Failing at Threshold Management and Paying the Price

Failing at Threshold Management and Paying the Price
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“Yuck! It peed all over me,” my granddaughter exclaimed as she released the toad back into the forest.

“That’s just his natural defense mechanism,” her father replied.

Like the toad, we also have our natural defense mechanisms. They are automatically called upon when a threat is perceived, real or not. The toad was not in any real harm, but the defense mechanism reacted anyway. This happens with us, too.

Persistent threat exposure over an extended period has negative consequences, like crossing over the threshold of emotional control and having to pay the price.

Normally, crossing the threshold of emotional control is a brief event, such as an outburst of crying, an expression of temper, or an eruption of yelling. But when a persistent threat of harm continues over an extended time, threshold management becomes more difficult, defense mechanisms are put in place more frequently, and threshold-crossing occurs more often. Left unattended, this chronic defense against perceived threats, combined with regular loss of control, leads to what I call darkness.

It is not easy for me to write about this. Firstly, I have been immersed in darkness only twice in my life, and both times followed extended periods of threat to my well-being. Secondly, I have not delved into the published material on this topic.

I do know that depression and anxiety are a challenge for nearly half of those diagnosed with Parkinson’s disease. But the experience of darkness is not limited to people with such diagnoses. It can happen to any of us — patients, caretakers, family members, or friends — when we are exposed to persistent perceived threat over an extended time.

The darkness experience can be described as crossing the threshold of emotional control and remaining stuck there. A flood of pain ensues, along with a desire to do anything to escape that pain.

Strong defense mechanisms are put in place to prevent the possibility of additional pain. The world becomes closed off, and a fragile ego is guarded night and day against insult. A simple phrase such as, “Would you like to come over for a visit?” is interpreted as, “I’m offended that you would even doubt that I would like to come and see you.”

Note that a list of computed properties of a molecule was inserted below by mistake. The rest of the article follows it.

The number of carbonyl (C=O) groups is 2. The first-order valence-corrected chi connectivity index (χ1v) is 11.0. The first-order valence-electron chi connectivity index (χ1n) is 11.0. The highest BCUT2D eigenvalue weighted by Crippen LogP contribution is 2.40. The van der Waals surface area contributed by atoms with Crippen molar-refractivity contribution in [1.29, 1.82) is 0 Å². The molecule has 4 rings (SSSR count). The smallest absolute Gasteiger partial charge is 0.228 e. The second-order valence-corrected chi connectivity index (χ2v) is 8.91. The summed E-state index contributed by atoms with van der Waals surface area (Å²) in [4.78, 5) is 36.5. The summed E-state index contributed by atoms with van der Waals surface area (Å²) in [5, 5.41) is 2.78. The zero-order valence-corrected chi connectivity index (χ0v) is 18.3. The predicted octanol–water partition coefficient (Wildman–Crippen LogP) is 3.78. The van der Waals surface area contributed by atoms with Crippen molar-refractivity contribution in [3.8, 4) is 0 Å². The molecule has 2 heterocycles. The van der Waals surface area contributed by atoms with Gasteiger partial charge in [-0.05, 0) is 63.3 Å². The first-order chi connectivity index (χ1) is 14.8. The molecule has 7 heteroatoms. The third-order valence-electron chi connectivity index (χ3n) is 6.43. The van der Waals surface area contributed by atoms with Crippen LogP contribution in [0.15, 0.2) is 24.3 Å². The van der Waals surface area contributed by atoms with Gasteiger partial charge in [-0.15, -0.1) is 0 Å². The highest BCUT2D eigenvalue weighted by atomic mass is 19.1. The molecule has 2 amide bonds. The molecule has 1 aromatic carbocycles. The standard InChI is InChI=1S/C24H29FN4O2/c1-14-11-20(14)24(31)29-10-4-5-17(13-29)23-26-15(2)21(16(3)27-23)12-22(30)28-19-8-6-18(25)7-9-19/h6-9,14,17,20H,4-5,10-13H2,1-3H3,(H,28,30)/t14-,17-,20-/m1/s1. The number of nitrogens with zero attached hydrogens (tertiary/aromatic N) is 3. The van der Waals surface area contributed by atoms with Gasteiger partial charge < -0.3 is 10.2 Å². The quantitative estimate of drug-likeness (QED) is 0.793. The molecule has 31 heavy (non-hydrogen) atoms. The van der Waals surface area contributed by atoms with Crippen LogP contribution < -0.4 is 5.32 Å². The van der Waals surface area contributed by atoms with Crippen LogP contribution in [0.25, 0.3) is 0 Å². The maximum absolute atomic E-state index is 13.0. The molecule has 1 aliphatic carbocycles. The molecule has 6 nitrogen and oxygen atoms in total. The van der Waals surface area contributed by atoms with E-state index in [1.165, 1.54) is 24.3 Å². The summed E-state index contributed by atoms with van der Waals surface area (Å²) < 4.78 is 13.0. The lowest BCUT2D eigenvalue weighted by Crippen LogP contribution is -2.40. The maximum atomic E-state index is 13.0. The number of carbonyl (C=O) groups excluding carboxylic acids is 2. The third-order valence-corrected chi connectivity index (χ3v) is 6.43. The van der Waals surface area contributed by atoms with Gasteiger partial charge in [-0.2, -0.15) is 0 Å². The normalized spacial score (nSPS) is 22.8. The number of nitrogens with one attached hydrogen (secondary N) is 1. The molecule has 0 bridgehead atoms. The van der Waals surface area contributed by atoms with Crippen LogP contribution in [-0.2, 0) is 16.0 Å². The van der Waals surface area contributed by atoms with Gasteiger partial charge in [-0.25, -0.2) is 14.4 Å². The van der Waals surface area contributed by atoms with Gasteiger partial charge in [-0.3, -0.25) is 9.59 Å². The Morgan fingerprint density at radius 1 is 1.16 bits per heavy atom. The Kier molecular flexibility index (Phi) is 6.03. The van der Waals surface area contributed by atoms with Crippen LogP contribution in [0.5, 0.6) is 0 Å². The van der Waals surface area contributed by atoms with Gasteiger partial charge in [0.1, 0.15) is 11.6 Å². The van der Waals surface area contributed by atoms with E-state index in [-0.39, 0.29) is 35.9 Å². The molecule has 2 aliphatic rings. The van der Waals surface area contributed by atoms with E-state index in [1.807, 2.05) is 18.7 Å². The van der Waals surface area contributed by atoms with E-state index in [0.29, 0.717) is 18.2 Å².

There is spilling-out behavior, or emotions that lead to behaviors that are expelled onto others within the person’s sphere of influence, like kicking the dog when you have a bad day.

There is also a lot of “barking at the moon.” That is a phrase I use for describing a stream of complaining directed at all those things wrong in the world, most of which I have little control over. Yet, I sit here in the darkness howling at all those things.

Another reason it is hard for me to write about darkness is because I feel like a failure — a very big failure. When inside the darkness, I feel no compassion toward anyone, including myself. There is no faith, no serenity, no beauty, no meaning, and no purpose. It is very much the opposite of the authentic me that I choose to share with the world.

Yet it was real, and I hated it. But as a journalist, I chose to sit in the darkness and observe. I was surprised to see the intensity and severity of the defense mechanisms. These were 10-feet-thick concrete walls surrounding me, not letting anything in, but also not let anything out. I could see my partner trying to reach through the rock walls, bloodied knuckles to show for it. She never left my side.

One of the worst problems with the darkness experience is the lack of self-observation and accurate self-monitoring. It is one of the reasons why it is so hard to navigate solo.

Realistically, sitting in the darkness is truly a horrible experience — a serpent coiled around my soul with fangs sunk deep, sucking out the light. I knew I was not thinking clearly and could not be in the darkness one second longer. I softly screamed, “I need help,” with the deepest sincerity and open vulnerability that I could muster. My partner offered the sacred healing relationship that pulled me back. It is almost impossible to navigate out of the darkness sailing solo.

Finally, we are in our new home, building a new sanctuary and healing.

***

Note: Parkinson’s News Today is strictly a news and information website about the disease. It does not provide medical advice, diagnosis or treatment. This content is not intended to be a substitute for professional medical advice, diagnosis, or treatment. Always seek the advice of your physician or another qualified health provider with any questions you may have regarding a medical condition. Never disregard professional medical advice or delay in seeking it because of something you have read on this website. The opinions expressed in this column are not those of Parkinson’s News Today or its parent company, BioNews Services, and are intended to spark discussion about issues pertaining to Parkinson’s disease.

I am a retired professor and research scientist along with being an artist, philosopher, writer, therapist and mystic. I am also a husband, father, grandfather, master gardener and Vietnam Vet. All of these roles influence how PD interacts with my life’s journey.
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I am a retired professor and research scientist along with being an artist, philosopher, writer, therapist and mystic. I am also a husband, father, grandfather, master gardener and Vietnam Vet. All of these roles influence how PD interacts with my life’s journey.
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